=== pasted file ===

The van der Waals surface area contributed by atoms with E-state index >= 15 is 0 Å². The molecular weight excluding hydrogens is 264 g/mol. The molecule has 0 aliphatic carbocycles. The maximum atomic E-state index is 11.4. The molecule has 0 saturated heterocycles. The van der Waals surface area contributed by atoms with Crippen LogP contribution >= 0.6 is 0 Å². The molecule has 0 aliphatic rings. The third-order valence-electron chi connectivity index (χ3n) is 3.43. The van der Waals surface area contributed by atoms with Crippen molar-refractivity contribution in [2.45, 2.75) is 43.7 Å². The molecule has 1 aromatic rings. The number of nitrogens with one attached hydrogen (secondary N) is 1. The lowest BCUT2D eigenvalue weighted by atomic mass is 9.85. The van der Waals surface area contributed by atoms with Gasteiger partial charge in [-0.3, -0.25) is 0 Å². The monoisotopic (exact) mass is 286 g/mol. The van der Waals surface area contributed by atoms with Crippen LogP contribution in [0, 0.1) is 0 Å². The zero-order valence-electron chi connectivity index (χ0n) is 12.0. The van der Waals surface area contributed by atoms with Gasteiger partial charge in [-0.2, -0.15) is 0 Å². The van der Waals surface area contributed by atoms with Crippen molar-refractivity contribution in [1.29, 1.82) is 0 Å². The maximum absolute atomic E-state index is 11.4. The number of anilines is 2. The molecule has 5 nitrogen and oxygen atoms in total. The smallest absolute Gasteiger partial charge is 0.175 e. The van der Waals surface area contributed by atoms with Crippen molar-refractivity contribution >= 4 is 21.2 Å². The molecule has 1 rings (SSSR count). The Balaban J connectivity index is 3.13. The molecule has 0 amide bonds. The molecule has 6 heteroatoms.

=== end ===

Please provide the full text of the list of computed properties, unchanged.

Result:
The van der Waals surface area contributed by atoms with E-state index >= 15 is 0 Å². The molecular weight excluding hydrogens is 264 g/mol. The molecule has 0 aliphatic carbocycles. The maximum atomic E-state index is 11.4. The molecule has 0 saturated heterocycles. The van der Waals surface area contributed by atoms with Crippen LogP contribution >= 0.6 is 0 Å². The molecule has 0 aliphatic rings. The third-order valence-electron chi connectivity index (χ3n) is 3.43. The van der Waals surface area contributed by atoms with Crippen molar-refractivity contribution in [2.45, 2.75) is 43.7 Å². The molecule has 1 aromatic rings. The number of nitrogens with one attached hydrogen (secondary N) is 1. The lowest BCUT2D eigenvalue weighted by atomic mass is 9.85. The van der Waals surface area contributed by atoms with Gasteiger partial charge in [-0.3, -0.25) is 0 Å². The monoisotopic (exact) mass is 286 g/mol. The van der Waals surface area contributed by atoms with Crippen LogP contribution in [0, 0.1) is 0 Å². The zero-order valence-electron chi connectivity index (χ0n) is 12.0. The van der Waals surface area contributed by atoms with Gasteiger partial charge in [-0.2, -0.15) is 0 Å². The van der Waals surface area contributed by atoms with Crippen molar-refractivity contribution in [1.29, 1.82) is 0 Å². The maximum absolute atomic E-state index is 11.4. The number of anilines is 2. The molecule has 5 nitrogen and oxygen atoms in total. The smallest absolute Gasteiger partial charge is 0.175 e. The van der Waals surface area contributed by atoms with Crippen molar-refractivity contribution >= 4 is 21.2 Å². The molecule has 1 rings (SSSR count). The Balaban J connectivity index is 3.13. The molecule has 0 amide bonds. The molecule has 6 heteroatoms.